John 4 (Listen -6:37)

Read more about Easter—The Happy Beginning
Easter is a season in the church calendar, not a day. But in our lives, it can be an evergreen season that blooms throughout the year

Read more about Who is this King of glory?
Jesus was not the king they were expecting. And Jesus is not the king we often wish for either.

Jesus Concealed and Revealed — Readers’ Choice

Readers’ Choice Month:
In August, The Park Forum looks back on our readers’ selections of our most meaningful and helpful devotionals from the past 12 months. Thank you for your readership. This month is all about hearing from you. Submit a Readers’ Choice post today.

Today’s post was originally published, March 10, 2021, based on readings from Luke 24.
It was selected by reader, Jon Polk from Hong Kong
“The Emmaus Road account is one of my favorite gospel stories. I wonder, “How did they not even recognize Jesus?” And then I’m reminded of all the times in my life when Jesus has been right alongside me and I didn’t recognize or acknowledge him. Keep your eyes open and you will see Jesus all through your day, often in places that you wouldn’t expect him to be.”

Scripture Focus: Luke 24.27
27 And beginning with Moses and all the Prophets, he explained to them what was said in all the Scriptures concerning himself.

Reflection: Jesus Concealed and Revealed — Readers’ Choice
By John Tillman

Disciples don’t always seem to recognize the resurrected Jesus. Do we? 

In younger years, I thought this was part of the miracle of the resurrection, but now I think the explanations are far more likely to be practical than out of the ordinary. 

I used to think that Mary mistaking Jesus for the gardener was a miracle, but with age comes experience and wisdom. After living through intense times of mourning in my life, my own tear-blurred vision has made clear to me that probably Mary’s tears were what obscured Jesus, and not a heavenly veil.

I used to think that Jesus blinded Cleopas and his wife on the road to Emmaus, but with grief comes understanding. After walking away from many funerals and deaths of friends and walking through other deep, emotional losses, I know that physical senses are dulled by grief. After what they experienced, it would have been a miracle if their eyes had risen from trudging the road to see the face of the stranger. Even if they had looked up, the shadows of grief in their minds and the shadows of the setting sun on the path could easily have concealed him from them.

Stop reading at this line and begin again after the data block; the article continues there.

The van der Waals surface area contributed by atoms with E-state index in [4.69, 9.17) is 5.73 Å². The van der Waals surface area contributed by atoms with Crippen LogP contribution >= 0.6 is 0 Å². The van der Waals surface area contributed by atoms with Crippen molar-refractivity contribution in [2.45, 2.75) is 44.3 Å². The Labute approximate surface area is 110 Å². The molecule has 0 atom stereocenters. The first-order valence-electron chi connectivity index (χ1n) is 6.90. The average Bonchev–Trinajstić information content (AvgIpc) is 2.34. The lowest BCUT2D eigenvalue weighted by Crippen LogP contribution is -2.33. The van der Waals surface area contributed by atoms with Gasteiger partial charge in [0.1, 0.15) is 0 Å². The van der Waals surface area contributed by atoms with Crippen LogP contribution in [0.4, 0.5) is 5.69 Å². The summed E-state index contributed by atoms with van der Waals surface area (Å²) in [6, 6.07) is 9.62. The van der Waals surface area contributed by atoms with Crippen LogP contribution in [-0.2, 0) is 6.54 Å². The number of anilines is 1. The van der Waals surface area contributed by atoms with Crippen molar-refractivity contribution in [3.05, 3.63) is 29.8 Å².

However, I do think Jesus helped them miss him—perhaps only by looking away when they looked at him or by wearing a hood or head covering that partly concealed his face. I also believe he did so for a purpose. He was preparing them for his absence and revealing to them his eternal presence. 

Jesus walked along the Emmaus road simultaneously concealing his physical presence and revealing his presence throughout the scripture. He made himself unrecognizable to them on the road so that he could make himself recognizable to them in the Torah. He hid his face from their eyes but burned his features within their hearts. The couple confessed to each other later, “Were not our hearts burning within us?” 

This same Jesus is with us. He sidles up to us and asks, “What are you discussing? What things weigh you down? What are you grieving?”

As we trudge along a path of grief may we listen to his Spirit. He will reveal to us the joy of his presence. 
His presence with us can make our hearts burn, even when they are weighed down with grief.
His love can make us run back, through the darkness of night, to tell others that light and joy have come.

Divine Hours Prayer: A Reading
Jesus taught us, saying: “The Father loves me, because I lay down my life in order to take it up again. No one takes it from me; I lay it down of my own free will, and as I have power to lay it down, so I have power to take it up again; and this is the command I have received from my Father.” — John 10.17-18

– Divine Hours prayers from The Divine Hours: Prayers for Springtime by Phyllis Tickle


Today’s Readings
1 Samuel 16 (Listen – 3:45)
Romans 14 (Listen – 3:28)

Read More about Readers’ Choice 2021
Have we heard from you yet? Tell us about posts from the past year (September 2020 – July 2021) that have helped you in your faith.
https://forms.gle/ozM13qvW9ouSWhJS7

Read more about In the Face of Grief
The resurrected Christ seems to have a special preference for appearing to the grieving. Why then do we seem to assume that this stopped when he ascended?

He Raises Us — Love of Advent

Scripture Focus: Zephaniah 2.3
3 Seek the Lord, all you humble of the land, 
you who do what he commands. 
Seek righteousness, seek humility; 
perhaps you will be sheltered 
on the day of the Lord’s anger. 

Luke 24.44-49
44 He said to them, “This is what I told you while I was still with you: Everything must be fulfilled that is written about me in the Law of Moses, the Prophets and the Psalms.” 
45 Then he opened their minds so they could understand the Scriptures. 46 He told them, “This is what is written: The Messiah will suffer and rise from the dead on the third day, 47 and repentance for the forgiveness of sins will be preached in his name to all nations, beginning at Jerusalem. 48 You are witnesses of these things. 49

Reflection: He Raises Us — Love of Advent
By John Tillman

Zephaniah calls tenderly, yet urgently, to those who are faithful in the land to respond to God while there is still time.

Seek righteousness. This is more than seeking our own good or simply doing good for ourselves. Any good that we do that does not also benefit our neighbor deserves not the name of “doing righteousness.

Seek humility. He is already calling to the humble in the land. This shows that humility is a constant seeking and lowering of one’s self and one never truly arrives at the bottom.